Overview

Hallmark is an insurance holding company which, through its subsidiaries, engages in the sale of property/casualty insurance products to businesses and individuals. Our business involves marketing, distributing, underwriting and servicing our insurance products, as well as providing other insurance related services. We pursue our business activities primarily through subsidiaries whose operations are organized into operating units and are supported by our insurance carrier subsidiaries.

Our insurance activities are organized by operating units into the following reportable segments:

·

Specialty Commercial Segment. Our Specialty Commercial Segment includes the excess and surplus lines commercial property/casualty insurance products and services handled by our Contract Binding operating unit and the general aviation, satellite launch, commercial umbrella and primary/excess liability, medical and financial professional liability and primary/excess commercial property insurance products and services handled by our Specialty Commercial operating unit. Certain specialty programs are also managed by our Specialty Commercial operating unit. Our Contract Binding operating unit is comprised of our HSU, PAAC and TGASRI subsidiaries. Our Specialty Commercial operating unit is comprised of our Aerospace Insurance Managers, ASRI, ACMG, HXS and HDS subsidiaries.

·

Standard Commercial Segment. The Standard Commercial Segment includes the standard lines commercial property/casualty and occupational accident insurance products and services handled by our Standard Commercial P&C operating unit and the workers compensation insurance products handled by our Workers Compensation operating unit. Effective June 1, 2016, we ceased marketing new or renewal occupational accident policies. Effective July 1, 2015, the Workers Compensation operating unit ceased retaining any risk on new or renewal policies. Our Standard Commercial P&C operating unit is comprised of our American Hallmark Insurance Services and ECM subsidiaries. Our Workers Compensation operating unit is comprised of our TBIC Holdings, TBIC and TBICRM subsidiaries.

·

Personal Segment. Our Personal Segment includes the non-standard personal automobile and renters insurance products and services handled by our Specialty Personal Lines operating unit. Our Specialty Personal Lines operating unit is comprised of our AHGA and HCS subsidiaries.

The retained premium produced by these reportable segments is supported by our American Hallmark Insurance Company of Texas, Hallmark Specialty Insurance Company, Hallmark Insurance Company, Hallmark National Insurance Company and Texas Builders Insurance Company insurance subsidiaries. In addition, control and management of Hallmark County Mutual is maintained through our wholly owned subsidiary, CYR Insurance Management Company (“CYR”). CYR has as its primary asset a management agreement with HCM which provides for CYR to have management and control of HCM. HCM is used to front certain lines of business in our Specialty Commercial and Personal Segments in Texas. HCM does not retain any business.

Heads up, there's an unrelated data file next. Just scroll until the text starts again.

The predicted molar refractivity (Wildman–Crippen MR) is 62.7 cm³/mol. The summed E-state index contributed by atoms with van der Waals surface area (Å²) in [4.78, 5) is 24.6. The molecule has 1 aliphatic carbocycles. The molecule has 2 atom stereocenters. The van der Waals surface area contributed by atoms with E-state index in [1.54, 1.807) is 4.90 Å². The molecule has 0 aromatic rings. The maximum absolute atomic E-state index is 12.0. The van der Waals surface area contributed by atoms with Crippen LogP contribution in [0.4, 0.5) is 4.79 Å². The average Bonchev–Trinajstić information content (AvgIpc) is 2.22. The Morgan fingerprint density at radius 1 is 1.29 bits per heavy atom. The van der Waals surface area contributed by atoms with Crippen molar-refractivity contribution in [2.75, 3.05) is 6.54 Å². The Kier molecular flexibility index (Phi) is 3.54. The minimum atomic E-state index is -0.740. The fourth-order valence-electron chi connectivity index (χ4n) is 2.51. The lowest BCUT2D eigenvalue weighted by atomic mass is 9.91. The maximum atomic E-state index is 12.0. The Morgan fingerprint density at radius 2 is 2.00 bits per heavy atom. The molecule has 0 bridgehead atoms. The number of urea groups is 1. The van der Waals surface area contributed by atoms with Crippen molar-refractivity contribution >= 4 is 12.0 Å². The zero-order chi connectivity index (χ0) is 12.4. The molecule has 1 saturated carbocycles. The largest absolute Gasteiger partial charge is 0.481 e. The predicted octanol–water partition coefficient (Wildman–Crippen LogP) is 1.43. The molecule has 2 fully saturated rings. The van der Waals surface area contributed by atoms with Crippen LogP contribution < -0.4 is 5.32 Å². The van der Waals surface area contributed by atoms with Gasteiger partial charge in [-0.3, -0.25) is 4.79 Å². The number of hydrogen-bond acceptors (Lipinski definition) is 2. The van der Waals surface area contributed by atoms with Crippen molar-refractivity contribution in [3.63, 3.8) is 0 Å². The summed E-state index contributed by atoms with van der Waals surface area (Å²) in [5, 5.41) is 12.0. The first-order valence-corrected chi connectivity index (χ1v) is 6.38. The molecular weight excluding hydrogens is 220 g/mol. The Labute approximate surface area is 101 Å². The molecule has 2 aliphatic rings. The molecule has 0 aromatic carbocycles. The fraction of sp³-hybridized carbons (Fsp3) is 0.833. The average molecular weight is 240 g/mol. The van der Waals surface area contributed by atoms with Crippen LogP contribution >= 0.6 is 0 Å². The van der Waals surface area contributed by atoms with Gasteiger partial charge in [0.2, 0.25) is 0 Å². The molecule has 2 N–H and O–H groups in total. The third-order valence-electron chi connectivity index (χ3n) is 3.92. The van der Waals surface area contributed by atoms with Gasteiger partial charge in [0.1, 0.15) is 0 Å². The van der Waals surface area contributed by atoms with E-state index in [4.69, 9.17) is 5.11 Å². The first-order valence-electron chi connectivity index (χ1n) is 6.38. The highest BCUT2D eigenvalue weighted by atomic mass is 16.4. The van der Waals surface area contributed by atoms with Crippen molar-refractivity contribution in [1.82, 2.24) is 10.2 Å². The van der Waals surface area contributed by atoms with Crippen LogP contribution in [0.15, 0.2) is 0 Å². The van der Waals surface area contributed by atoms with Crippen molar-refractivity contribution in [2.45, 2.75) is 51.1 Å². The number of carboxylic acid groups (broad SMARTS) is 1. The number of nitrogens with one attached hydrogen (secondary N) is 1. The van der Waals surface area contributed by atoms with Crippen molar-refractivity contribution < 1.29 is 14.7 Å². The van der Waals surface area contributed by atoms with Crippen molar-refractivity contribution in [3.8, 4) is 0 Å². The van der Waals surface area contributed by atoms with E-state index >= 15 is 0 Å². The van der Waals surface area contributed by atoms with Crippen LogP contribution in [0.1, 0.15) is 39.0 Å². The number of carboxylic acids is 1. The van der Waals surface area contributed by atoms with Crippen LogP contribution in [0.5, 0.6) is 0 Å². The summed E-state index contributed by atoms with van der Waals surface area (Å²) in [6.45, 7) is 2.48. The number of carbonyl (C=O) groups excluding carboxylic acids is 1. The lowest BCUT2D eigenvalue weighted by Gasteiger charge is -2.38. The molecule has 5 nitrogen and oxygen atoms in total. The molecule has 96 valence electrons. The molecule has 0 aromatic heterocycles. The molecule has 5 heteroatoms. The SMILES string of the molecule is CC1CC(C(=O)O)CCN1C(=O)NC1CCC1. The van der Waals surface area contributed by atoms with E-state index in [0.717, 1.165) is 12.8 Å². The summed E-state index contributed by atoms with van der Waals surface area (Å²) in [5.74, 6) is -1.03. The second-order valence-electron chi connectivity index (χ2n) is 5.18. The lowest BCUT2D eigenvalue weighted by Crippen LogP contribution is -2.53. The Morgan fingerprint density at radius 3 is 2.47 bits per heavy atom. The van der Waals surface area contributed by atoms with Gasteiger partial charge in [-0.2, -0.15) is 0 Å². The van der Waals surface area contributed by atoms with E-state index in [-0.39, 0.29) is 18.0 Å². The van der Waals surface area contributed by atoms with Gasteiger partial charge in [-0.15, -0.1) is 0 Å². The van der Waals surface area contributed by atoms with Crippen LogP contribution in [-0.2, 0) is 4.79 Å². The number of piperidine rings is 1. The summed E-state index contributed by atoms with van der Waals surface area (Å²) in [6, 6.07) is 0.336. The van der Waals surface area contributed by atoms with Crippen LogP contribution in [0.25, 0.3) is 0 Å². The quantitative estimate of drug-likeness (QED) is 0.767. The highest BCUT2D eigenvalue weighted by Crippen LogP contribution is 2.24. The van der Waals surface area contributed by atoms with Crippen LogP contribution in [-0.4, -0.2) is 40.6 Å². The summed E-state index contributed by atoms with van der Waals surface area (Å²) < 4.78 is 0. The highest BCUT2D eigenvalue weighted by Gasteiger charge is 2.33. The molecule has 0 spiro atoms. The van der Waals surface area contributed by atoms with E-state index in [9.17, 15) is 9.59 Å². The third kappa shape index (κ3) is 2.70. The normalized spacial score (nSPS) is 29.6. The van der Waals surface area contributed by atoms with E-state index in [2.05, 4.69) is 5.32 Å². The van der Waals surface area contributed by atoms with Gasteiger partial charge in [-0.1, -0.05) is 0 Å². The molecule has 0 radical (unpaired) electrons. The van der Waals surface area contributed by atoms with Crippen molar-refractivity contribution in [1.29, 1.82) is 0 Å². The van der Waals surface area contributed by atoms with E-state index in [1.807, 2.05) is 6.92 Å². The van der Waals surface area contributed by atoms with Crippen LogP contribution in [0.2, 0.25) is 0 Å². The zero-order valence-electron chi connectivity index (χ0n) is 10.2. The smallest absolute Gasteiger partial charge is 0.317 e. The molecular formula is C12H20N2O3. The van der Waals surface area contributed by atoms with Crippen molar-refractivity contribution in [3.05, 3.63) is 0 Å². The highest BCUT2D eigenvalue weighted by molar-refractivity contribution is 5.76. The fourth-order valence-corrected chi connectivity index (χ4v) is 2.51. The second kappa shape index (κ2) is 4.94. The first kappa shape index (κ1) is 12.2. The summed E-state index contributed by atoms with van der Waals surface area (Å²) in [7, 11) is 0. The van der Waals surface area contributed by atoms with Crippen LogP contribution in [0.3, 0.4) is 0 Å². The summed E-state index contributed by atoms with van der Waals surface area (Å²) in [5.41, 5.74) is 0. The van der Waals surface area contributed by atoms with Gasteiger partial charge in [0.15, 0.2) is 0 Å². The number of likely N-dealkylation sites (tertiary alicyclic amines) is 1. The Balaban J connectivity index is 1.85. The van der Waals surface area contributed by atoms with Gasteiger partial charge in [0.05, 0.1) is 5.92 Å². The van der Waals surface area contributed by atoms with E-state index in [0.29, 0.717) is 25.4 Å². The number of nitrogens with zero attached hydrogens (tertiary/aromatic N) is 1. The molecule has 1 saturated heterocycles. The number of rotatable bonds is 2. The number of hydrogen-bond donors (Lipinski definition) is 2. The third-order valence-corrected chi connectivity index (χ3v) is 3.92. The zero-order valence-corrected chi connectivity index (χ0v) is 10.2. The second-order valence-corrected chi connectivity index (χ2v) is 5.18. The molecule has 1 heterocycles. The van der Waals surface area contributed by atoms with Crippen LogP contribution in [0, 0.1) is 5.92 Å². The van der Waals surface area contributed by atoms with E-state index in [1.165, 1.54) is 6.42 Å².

AHIC, HIC, HSIC and HNIC have entered into a pooling arrangement pursuant to which AHIC retains 34% of the net premiums written by any of them, HIC retains 32% of the net premiums written by any of them, HSIC retains 24% of the net premiums written by any of them and HNIC retains 10% of the net premiums written by any of them. Neither HCM nor TBIC is a party to the intercompany pooling arrangement.

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Critical Accounting Estimates and Judgments

The significant accounting policies requiring our estimates and judgments are discussed below. Such estimates and judgments are based on historical experience, changes in laws and regulations, observation of industry trends and information received from third parties. While the estimates and judgments associated with the application of these accounting policies may be affected by different assumptions or conditions, we believe the estimates and judgments associated with the reported consolidated financial statement amounts are appropriate in the circumstances. For additional discussion of our accounting policies, see Note 1 to the audited consolidated financial statements included in this report.